Tuesday, August 10, 2004

Balnuaran of Clava Deciphered Ancient Linear Astronomy

Balnuaran of Clava Deciphered - Ancient Linear Astronomy - 8 Seasons

Due to my decipherment of other sites, I have been able to review my
previous interpretation of the cairns at Balnuaran of Clava near
Inverness of Scotland and decipher these definitively. My initial
interpretation of this site was not incorrect but needed amendment,
since it became clear that the ancients used stars much nearer to the
Pole than I had initially thought.

This decipherment is now found in the Ancient Britain folder of the LexiLine Newseltter at http://groups.yahoo.com/group/LexiLine/files as the file

clavamap.tif

Time and time again I am taught the lesson in my decipherments that
SIMPLICITY is the key to knowledge and understanding of the Neolithic
period of astronomy.

The file clavamap.tif shows that the ancients in 3117 BC calculated
the Pole Star position and the North Ecliptic Pole (the non-moving
Center of Heaven around which precession rotates and the
ecliptic "circulates") using the three brightest stars which are in
the skies on or near the circle of precession - these brightest stars
are Polaris in Ursa Minor, Deneb in Cygnus and Vega in Lyra. Other stars in this area of the sky are much less bright.

The decipherment shows that the linear distance
between Polaris and Deneb
and between the Pole Star and Vega
in 3117 BC (otherwise not),
is THE SAME as the linear distance between
a) the South Pole and alpha in the Southern Triangle
b) alpha in the Southern Triangle and the head stars of Scorpio
(Graffias, Dschubba)
c) Graffias or Dschubba the head of Serpens Caput
d) the head of Serpens Caput and the North Pole Star position at 3117
BC - at all other times, this distance does not work for the distance
between Serpens Caput and the North Pole Star. This again gives us
another proof for the accuracy of the chronology.

On the Heifetz Planisphere, this linear distance is
2.8 centimeters.
In the software program Starry Night Pro, using the normal non-zoomed
display, this distance on the screen can be measured as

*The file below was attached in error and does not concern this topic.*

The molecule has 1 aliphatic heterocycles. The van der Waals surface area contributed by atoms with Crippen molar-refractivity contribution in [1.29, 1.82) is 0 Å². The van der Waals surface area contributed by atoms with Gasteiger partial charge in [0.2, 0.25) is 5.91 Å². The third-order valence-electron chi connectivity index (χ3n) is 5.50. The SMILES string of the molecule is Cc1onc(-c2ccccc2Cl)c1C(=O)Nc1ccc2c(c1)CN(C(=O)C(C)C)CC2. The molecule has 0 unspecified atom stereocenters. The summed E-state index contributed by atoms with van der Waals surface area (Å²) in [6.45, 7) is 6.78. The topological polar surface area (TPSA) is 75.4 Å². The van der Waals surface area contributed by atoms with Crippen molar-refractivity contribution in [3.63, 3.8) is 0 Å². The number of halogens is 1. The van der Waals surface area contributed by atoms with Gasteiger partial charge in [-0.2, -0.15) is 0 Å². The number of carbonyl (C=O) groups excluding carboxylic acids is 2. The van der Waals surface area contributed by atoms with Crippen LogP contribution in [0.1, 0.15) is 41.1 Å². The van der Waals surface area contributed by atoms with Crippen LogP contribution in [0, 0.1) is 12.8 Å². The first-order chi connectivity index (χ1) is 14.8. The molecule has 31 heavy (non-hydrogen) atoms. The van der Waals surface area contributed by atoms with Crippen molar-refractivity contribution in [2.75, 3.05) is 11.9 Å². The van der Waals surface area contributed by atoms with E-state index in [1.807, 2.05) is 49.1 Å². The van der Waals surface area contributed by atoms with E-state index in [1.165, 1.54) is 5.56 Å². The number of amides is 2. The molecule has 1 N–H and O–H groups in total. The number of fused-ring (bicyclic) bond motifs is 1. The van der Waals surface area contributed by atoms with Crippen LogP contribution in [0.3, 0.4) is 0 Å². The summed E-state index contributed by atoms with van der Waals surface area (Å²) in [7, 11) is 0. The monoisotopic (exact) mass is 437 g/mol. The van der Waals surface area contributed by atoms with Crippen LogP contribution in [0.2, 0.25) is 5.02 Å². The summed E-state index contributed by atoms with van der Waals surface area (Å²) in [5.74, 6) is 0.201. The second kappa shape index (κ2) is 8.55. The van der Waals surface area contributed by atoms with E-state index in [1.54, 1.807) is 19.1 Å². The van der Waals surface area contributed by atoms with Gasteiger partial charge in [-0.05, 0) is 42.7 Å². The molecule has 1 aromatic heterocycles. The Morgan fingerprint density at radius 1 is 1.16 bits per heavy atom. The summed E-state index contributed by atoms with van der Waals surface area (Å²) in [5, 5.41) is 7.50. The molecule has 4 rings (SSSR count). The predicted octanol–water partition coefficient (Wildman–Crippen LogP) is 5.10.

ca.
13 centimeters
with the distances between Vega and Deneb and the Pole Star and
Polaris in 3117 BC being half that at
6.5 centimeters.

This linear distance was then also used to divide the stars along the
ecliptic into their initial "seasonal positions" and was the origin
of what we today call the Zodiac of stars - which runs along the
ecliptic. Using this linear distance of 13 centimeters and marking
divisions on the ECLIPTIC we then get the following 8 segments -
perhaps the first formal human division of the ecliptic in this
manner.

1) AUTUMN EQUINOX
From Antares (viz. Dschubba & Graffias) Scorpio at the AUTUMN EQUINOX
to Spica (Virgo)
2) From Spica in Virgo to Zosma (Duhr) and Chort in Leo at the SUMMER
SOLSTICE

3) SUMMER SOLSTICE
From Zosma and Chort in Leo at the SUMMER SOLSTICE to Castor and
Pollux in GEMINI
4) From Castor and Pollux in GEMINI to the VERNAL EQUINOX at
Aldebaran in Taurus

VERNAL EQUINOX
5) From Aldebaran at the Vernal Equinox to the "cord of the fish"
(this explains how this "cord" originated and where it was originally
placed) at beta-Andromeda and eta-Piscum
6) from the Cord of the Fish to the WINTER SOLSTICE at the bucket of
Aquarius just to the left of the prow of the ship of Capricorn

WINTER SOLSTICE
7) From the Winter Solstice at Aquarius and Capricorn to the large
number of stars of Sagittarius at Nunki (sigma-Sagittarii), Kaus
Borealis (lambda-Sagittarii) and Kaus Australis (epsilon-Sagittarii).
8) From sigma-Sagittarii to Scorpio at Graffias viz Dschubba at the
AUTUMN EQUINOX.

Thus, the same "linear distance" was used to mark 8 divisions along
the ecliptic as was used to measure the sky and earth from south pole
to north pole and also to calculate pole stars and ecliptic poles, as
at Balnuaran of Clava.

We have evidence of this very old initial division of the heavens in
the ancient Latvian 8 seasons and also find the similar practice in
ancient Scotland, where a similar division of 8 seasons is found.

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